Saturday, August 21, 2010

Femininity vs Masculinity

I just started a great book that I plan on reviewing as soon as I finish, but I wanted to share this quote:
After all, while most people assume that women are naturally feminine, they also (rather hypocritically) require them to spend an hour or two each day putting on their faces and getting all dressed up in order to meet societal standards for femininity (unlike men, whose masculinity is presumed to come directly from who he is and what he does). In fact, it's the assumption that femininity is inherently "contrived," "frivolous," and "manipulative" that allows masculinity to always come off as "natural," "practical," and "sincere" by comparison.
I'm in love already.

Friday, August 20, 2010

Birth Control, Sarah Palin, and Muslims (A Video)

This made me laugh:

Defending the Fight to Cast off a Conservative’s “Shackles”

Courtesy of Mrs. Sarah Palin's facebook:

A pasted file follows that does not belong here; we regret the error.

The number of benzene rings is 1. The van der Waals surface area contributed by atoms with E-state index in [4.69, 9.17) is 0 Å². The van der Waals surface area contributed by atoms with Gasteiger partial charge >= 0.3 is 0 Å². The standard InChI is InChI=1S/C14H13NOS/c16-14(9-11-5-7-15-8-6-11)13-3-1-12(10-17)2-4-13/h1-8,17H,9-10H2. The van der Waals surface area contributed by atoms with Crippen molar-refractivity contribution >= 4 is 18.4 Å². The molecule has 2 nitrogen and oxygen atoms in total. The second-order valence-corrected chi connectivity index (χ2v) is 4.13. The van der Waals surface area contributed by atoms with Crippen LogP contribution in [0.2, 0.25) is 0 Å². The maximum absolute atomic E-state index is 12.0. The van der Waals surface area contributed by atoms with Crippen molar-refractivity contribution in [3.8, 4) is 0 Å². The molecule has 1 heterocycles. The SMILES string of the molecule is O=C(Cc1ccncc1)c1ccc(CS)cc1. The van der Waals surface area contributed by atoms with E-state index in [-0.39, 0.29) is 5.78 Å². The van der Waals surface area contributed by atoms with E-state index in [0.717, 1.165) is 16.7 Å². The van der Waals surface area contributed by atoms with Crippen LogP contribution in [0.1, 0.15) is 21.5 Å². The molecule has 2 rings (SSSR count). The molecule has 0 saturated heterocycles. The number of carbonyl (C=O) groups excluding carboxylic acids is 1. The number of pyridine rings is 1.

Does anyone seriously believe that Dr. Laura Schlessinger is a racist? Anyone, I mean, who isn’t already accusing all conservatives, Republicans, Tea Party Americans, etc., etc., etc. of being racists?

Adversaries who have been trying to silence Dr. Laura for years seized on her recent use of the n-word on her show as she subsequently suggested that rap “artists” and other creative types like those producing HBO shows who regularly use the n-word could be questioned for doing so. Her intention in discussing the issue with a caller seeking advice was not to be hateful or bigoted. Though she did not mean to insult the caller, she did, and she apologized for it. Still, those who oppose her seized upon her mistake in using the word (though she didn’t call anyone the derogatory term) to paint her as something that she’s not. I can understand how she could feel “shackled” by those who would parse a single word out of decades of on-air commentary. I understand what she meant when she declared that she was “taking back my First Amendment rights” by turning to a new venue that will not allow others the ability to silence her by going after her stations, sponsors, and supporters.